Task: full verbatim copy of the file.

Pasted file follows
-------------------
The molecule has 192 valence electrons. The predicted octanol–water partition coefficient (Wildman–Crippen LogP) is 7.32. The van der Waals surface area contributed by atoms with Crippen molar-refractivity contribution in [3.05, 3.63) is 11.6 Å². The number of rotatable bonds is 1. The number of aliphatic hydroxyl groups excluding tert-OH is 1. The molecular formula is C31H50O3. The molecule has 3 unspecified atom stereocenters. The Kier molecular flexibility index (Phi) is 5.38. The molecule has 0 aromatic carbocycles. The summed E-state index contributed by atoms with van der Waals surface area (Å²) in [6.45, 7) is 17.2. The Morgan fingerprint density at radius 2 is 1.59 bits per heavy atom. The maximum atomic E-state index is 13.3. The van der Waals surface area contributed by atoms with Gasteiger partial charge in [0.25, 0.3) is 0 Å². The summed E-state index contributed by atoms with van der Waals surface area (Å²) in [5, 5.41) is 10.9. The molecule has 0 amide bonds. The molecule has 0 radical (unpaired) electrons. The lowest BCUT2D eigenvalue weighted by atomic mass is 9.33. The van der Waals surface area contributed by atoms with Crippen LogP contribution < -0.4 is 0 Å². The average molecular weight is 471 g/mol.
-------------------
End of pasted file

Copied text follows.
The molecule has 192 valence electrons. The predicted octanol–water partition coefficient (Wildman–Crippen LogP) is 7.32. The van der Waals surface area contributed by atoms with Crippen molar-refractivity contribution in [3.05, 3.63) is 11.6 Å². The number of rotatable bonds is 1. The number of aliphatic hydroxyl groups excluding tert-OH is 1. The molecular formula is C31H50O3. The molecule has 3 unspecified atom stereocenters. The Kier molecular flexibility index (Phi) is 5.38. The molecule has 0 aromatic carbocycles. The summed E-state index contributed by atoms with van der Waals surface area (Å²) in [6.45, 7) is 17.2. The Morgan fingerprint density at radius 2 is 1.59 bits per heavy atom. The maximum atomic E-state index is 13.3. The van der Waals surface area contributed by atoms with Gasteiger partial charge in [0.25, 0.3) is 0 Å². The summed E-state index contributed by atoms with van der Waals surface area (Å²) in [5, 5.41) is 10.9. The molecule has 0 amide bonds. The molecule has 0 radical (unpaired) electrons. The lowest BCUT2D eigenvalue weighted by atomic mass is 9.33. The van der Waals surface area contributed by atoms with Crippen LogP contribution < -0.4 is 0 Å². The average molecular weight is 471 g/mol.